Nanaimo Ladysmith Public Schools has cut short a trip to Europe for 85 students, a decision many parents are angered about without their input.
A trip to Europe for 85 students of Nanaimo Ladysmith Public Schools that was supposed to end next week, is coming to a close after a deadly attack on a waterfront promenade in Nice, France.
The school district announced plans to bring the kids home Friday, but parents like Margaret Handford, whose daughter Delaney is in France, are frustrated about a lack of communication on what to do next.
“Some parents didn’t even receive phone calls, initially, because the school district did not have complete contact information from the beginning,” says Handford.
“They did not appear to have a complete itinerary of what the children would be doing.”
And with that, accommodations for students who had alternative travel plans at the end of the trip could not be made.
“Very stressful for the parents, especially since some of them don’t even know where their children are right now,” says Handford.
“It is virtually impossible for them to be moved in very large groups.”
“So they would have to be broken apart.”
“They would probably have to go to various cities in Europe to get to Canada.”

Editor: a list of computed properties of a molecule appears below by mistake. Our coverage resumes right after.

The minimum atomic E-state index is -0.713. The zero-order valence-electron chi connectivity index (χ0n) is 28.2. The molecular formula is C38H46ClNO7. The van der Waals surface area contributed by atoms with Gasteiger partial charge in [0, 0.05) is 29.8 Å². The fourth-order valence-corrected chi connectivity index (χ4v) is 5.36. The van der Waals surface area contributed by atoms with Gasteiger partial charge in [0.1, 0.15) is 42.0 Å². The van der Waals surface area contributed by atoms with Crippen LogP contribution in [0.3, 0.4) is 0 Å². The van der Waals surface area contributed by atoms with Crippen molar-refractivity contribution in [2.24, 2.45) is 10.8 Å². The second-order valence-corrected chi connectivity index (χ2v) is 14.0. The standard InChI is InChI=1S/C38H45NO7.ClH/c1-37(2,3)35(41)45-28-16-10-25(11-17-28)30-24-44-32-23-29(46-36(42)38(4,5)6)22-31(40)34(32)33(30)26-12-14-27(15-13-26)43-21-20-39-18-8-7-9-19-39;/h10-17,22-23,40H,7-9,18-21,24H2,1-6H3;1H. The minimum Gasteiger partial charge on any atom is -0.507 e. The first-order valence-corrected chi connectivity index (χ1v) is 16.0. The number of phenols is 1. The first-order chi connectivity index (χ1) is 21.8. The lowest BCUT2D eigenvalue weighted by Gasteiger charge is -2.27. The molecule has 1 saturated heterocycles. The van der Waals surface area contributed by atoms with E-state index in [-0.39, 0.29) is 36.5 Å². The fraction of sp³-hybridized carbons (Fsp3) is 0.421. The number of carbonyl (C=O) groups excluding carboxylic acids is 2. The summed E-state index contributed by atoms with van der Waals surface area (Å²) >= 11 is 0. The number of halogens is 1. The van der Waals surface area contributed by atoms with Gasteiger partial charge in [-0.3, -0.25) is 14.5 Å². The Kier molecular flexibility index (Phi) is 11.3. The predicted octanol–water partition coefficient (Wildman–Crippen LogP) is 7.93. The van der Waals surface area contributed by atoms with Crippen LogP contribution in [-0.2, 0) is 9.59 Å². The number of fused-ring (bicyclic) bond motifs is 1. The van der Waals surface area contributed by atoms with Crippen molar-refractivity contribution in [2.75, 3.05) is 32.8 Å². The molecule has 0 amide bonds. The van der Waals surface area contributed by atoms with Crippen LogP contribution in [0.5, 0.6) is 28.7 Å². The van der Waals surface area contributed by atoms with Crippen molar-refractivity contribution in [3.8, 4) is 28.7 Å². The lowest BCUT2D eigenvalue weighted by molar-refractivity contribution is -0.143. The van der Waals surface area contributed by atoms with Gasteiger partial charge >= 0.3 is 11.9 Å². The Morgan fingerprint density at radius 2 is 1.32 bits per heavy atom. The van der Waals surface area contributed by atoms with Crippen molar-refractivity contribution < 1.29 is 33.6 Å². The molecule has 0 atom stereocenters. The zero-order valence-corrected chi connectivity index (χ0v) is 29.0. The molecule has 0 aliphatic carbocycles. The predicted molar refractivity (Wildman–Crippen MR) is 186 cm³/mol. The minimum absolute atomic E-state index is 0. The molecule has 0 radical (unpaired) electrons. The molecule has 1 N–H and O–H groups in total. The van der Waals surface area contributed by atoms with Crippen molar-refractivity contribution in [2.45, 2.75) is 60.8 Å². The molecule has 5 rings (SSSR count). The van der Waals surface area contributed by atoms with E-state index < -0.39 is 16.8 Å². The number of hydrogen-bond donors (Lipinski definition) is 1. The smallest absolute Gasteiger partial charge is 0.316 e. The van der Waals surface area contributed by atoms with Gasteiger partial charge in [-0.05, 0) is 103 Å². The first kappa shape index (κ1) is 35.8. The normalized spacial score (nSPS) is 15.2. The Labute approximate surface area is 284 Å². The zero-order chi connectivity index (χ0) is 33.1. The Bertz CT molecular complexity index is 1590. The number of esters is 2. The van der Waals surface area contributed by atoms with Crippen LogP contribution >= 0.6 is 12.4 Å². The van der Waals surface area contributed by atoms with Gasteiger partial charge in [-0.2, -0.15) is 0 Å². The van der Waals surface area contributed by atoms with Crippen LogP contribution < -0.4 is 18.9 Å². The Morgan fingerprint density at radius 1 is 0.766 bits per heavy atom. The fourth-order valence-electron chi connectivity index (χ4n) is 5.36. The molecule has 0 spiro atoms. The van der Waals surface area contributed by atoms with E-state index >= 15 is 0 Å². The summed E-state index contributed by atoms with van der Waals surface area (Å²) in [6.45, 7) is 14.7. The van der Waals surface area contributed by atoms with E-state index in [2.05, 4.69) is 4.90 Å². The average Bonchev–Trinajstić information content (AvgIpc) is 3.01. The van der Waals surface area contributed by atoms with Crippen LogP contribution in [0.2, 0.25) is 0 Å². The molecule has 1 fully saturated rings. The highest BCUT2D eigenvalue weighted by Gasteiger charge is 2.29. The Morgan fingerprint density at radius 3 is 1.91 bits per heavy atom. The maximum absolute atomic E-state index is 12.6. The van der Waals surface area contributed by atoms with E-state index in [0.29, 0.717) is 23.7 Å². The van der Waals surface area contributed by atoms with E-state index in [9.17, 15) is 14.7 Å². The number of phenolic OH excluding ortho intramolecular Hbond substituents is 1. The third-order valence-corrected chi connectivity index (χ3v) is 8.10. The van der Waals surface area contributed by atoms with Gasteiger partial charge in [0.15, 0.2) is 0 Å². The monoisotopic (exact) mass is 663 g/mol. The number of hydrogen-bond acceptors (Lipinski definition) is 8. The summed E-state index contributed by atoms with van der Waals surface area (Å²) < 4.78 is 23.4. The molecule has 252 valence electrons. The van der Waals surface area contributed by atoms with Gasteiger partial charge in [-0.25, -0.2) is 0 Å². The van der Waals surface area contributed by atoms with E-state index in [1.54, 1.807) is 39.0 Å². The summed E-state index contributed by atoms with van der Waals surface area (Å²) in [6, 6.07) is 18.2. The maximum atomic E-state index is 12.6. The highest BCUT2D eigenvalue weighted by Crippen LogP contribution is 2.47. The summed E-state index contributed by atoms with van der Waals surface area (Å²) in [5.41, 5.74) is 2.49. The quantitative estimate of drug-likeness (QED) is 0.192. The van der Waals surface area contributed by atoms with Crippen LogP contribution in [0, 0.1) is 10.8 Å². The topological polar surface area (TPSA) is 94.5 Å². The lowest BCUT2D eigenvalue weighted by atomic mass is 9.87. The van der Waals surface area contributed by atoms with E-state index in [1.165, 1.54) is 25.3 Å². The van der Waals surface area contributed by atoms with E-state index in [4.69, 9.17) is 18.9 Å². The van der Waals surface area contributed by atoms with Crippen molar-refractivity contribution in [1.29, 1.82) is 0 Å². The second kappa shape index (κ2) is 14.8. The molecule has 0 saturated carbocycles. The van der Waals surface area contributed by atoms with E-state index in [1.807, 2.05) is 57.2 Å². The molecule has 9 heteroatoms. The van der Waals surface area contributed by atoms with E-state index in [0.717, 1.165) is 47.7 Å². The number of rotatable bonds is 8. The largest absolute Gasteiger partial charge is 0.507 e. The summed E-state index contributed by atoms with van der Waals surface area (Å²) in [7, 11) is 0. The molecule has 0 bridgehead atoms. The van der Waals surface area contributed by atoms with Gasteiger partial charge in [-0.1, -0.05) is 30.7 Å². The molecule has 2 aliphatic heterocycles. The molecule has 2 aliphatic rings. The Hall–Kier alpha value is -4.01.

Handford has contacted Delaney through text messages.
Delaney is a student of Nanaimo District Secondary and had saved $5000 to go to Europe.
“Expressed frustration and anger at not knowing what’s happening next.”
“She’s in limbo.”
Nanaimo Ladysmith Public Schools has not returned calls or emails from CHEK news all weekend.
In the release, the district said students and staff are returning home for their safety and support after consulting with the Canadian Centre for Threat Assessment and Trauma Response and Ministry of Education.
The district has said some of the students were less than 100 feet from the tragedy in Nice.
While there are children on the trip who do want to come home, many want to stay and continue to the next leg to Spain.
“Trips that they’ve worked for, that they’ve paid for themselves in some cases and it’s being cancelled without even asking if that’s what they want,” says parent Jennifer Fink.
Adding to their frustration was a district meeting yesterday morning.
Parents were not invited, but eventually found out about it and stormed the district office to try and solve how to allow some kids to stay and others to return home.
However the decision reached Friday by the school board remains the same.
“There was some way we could sign waivers to release them of reliability and carry on,” says Fink.
“They even had one of the fathers who is a lawyer come and draft up the liability document”
“In the meantime, they have booked flights home for all of the children and they won’t tell us the flight numbers, they won’t tell us the flight plan.”
While the school trip might have come to an end, the fight for some to stay in Europe will likely continue.